Murder Under a Red MoonHarini Nagendra
Murder Under a Red Moon (Pegasus Crime 2023) begins in 1921 Bangalore when Kaveri Murthy, a young doctor’s wife with a passion for mathematics and a talent for detection, is surprised when her domineering mother-in-law Bhargavi asks her to accompany her to a dog show. Bhargavi introduces her to Swami Vaninada, the cause of a recent argument between Bhargavi and Kaveri’s husband Ramu, who distrusts the religious man living in luxury. But Kaveri realizes the event is only a pretext to meet Bhargavi’s cousin Shanthi Sharma, who hopes Kaveri will investigate a theft at the Sampangi Mills owned by her much older husband. Bhargavi was very disapproving of Kaveri’s success solving a murder earlier that year, but hopes she will be able to find the thief without involving the police, which would bring shame to her cousin’s family. Money has disappeared from a locked safe, and the only four people with access to the keys are Mr Sharma, Shanthi, her step-daughter Chitra, and Chitra’s fiancé Kumar. Shanthi convinces Kaveri to meet her that night at the factory, which will be deserted since everyone will be home to avoid the bad luck associated with the Red Moon eclipse. That evening Kaveri receives a note asking her to come an hour earlier than planned, but suspects the typed note is not really from Shanthi. Bhargavi insists she follow the directions in the note, and Kaveri stops on the way to ask the assistance of Ismail, the Muslim policeman she became friends with during her previous investigation. Ismail insits on accompanying her to the factory, waiting outside when she enters the gate. The sound of a shot sends them both into the building, where they discover the murdered body of Mr Sharma holding Kaveri’s distinctive pendant she hadn’t realized was missing. Ismail removes the necklace, realizing someone is trying to frame Kaveri for murder. With the help of the Bangalore Detectives Club, a group of women she is teaching to read and street urchins she has befriended, Kaveri searches for the truth in this engaging second in the series.


On Java RoadLawrence Osborne
On Java Road (Hogarth 2022) is set in Hong Kong in the final months before the handover from the United Kingdom to the People’s Republic of China. Adrian Gyle, an expat English journalist, has lived in his apartment on Java Road for two decades, watching the city once full of private members’ clubs and luxurious dinners give way to pro-democracy demonstrations growing increasingly violent. Adrian’s old friend from Cambridge Jimmy Tang, the heir to one of Hong Kong’s wealthiest families, invites him to a party at his home. Jimmy’s wife Melissa pulls him aside, worried because Jimmy is reluctant to make a public statement in support of the Communist Party and his belief in the future of Hong Kong. Melissa’s father fears Jimmy may have become pro-democracy and Melissa herself is concerned about Jimmy’s mood swings and his reckless behavior, associating with people outside their social class. Adrian reassured her that Jimmy isn’t having an affair, and then Jimmy invites Adrian to a dinner to meet his new girlfriend Rebecca To, a student Adrian has noticed at the protests. Rebecca is also from a wealthy family, attending school in Switzerland. Her father, a banker and art philanthropist, is friend of the Tang family. Adrian likes Rebecca and they talk about the current political climate, Jimmy warning Adrian he needs to start thinking about returning to England, that the curfew and other measures coming soon will make Hong Kong uncomfortable for outsiders. Rebecca’s enthusiasm for change makes Adrian ashamed of his lethargy, and he begins attending the protests carrying a helmet and anti-gas mask, sure his press tags will protect him, but he feels increasingly unsafe. Adrian doesn’t see much of Jimmy for awhile, and Rebecca disappears completely. A fellow journalist tells Adrian about visiting the morgue after a body of a young woman is discovered floating in the sea. The journalist recognized Jimmy Tang getting out of a limousine, and shares his fear the Tang family will cover up the death to avoid scandal. Determined to discover if the dead woman is Rebecca, Adrian revives his investigative journalist skills to uncover the truth.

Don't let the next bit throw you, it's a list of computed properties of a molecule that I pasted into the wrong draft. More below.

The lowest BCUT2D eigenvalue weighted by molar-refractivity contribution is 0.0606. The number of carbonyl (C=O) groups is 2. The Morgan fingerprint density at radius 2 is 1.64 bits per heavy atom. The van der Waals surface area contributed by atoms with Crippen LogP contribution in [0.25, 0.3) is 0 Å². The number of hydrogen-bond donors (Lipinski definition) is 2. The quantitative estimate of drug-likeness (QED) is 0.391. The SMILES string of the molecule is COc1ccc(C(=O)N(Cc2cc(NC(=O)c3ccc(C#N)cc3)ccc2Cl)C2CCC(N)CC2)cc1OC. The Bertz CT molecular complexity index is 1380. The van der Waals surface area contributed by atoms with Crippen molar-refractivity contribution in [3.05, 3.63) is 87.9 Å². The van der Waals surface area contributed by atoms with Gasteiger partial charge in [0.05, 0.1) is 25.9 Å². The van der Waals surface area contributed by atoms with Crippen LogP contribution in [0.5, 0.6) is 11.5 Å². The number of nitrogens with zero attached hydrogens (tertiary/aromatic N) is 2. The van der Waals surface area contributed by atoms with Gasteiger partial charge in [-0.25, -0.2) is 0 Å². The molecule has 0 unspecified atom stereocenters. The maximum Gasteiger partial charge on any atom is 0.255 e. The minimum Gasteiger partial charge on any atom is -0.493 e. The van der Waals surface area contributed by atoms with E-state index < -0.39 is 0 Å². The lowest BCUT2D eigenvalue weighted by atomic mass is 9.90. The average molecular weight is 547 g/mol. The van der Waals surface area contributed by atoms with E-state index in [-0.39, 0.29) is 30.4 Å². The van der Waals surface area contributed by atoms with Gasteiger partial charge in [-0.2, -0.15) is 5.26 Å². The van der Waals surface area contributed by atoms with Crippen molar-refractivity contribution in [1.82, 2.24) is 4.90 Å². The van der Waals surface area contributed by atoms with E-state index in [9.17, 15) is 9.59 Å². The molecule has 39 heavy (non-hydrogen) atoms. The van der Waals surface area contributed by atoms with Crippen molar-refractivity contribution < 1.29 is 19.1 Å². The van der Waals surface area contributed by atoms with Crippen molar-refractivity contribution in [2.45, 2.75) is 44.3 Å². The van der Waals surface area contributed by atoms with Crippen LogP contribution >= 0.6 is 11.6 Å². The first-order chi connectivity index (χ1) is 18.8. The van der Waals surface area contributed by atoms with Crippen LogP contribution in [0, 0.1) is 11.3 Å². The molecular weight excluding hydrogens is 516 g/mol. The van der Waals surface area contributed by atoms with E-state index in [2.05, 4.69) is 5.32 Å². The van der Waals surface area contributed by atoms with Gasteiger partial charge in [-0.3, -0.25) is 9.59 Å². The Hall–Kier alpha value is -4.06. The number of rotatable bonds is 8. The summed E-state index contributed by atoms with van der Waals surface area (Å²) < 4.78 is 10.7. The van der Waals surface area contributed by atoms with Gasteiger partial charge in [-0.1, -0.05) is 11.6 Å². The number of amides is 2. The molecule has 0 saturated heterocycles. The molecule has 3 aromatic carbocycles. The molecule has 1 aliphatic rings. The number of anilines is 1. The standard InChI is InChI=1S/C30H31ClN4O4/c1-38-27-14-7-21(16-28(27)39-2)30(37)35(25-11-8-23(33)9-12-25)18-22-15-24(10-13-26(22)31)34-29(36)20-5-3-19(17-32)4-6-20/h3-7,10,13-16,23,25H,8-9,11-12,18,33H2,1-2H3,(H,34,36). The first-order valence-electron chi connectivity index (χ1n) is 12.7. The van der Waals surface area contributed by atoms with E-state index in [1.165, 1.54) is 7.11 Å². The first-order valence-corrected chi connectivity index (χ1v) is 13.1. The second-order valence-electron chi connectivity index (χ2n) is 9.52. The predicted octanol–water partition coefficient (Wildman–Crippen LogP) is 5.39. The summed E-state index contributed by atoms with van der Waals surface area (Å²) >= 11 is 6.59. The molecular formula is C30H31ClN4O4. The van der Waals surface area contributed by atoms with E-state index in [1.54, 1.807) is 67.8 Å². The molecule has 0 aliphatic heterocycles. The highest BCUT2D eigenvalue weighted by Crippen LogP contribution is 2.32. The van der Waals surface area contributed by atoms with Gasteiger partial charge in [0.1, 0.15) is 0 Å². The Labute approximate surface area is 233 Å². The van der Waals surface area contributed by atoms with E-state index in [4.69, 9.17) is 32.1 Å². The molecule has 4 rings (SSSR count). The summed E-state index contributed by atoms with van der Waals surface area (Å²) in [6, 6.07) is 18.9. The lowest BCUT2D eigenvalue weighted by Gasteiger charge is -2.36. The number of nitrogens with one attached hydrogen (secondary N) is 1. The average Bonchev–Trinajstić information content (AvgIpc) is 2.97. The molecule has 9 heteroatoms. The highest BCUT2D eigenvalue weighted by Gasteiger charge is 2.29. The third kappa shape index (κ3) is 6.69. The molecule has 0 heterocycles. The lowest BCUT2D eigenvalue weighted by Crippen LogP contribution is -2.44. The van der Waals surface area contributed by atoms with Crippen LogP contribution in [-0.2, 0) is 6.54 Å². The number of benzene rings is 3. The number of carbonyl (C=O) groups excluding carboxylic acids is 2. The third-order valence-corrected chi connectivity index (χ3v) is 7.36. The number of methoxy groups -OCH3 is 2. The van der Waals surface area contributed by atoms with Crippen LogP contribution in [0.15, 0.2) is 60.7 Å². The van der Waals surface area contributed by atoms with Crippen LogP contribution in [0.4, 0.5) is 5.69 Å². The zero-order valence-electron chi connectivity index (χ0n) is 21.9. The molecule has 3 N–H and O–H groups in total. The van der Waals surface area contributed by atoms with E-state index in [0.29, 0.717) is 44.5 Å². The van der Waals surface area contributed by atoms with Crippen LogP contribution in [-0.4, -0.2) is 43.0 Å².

A Disappearance in FijiNilima Rao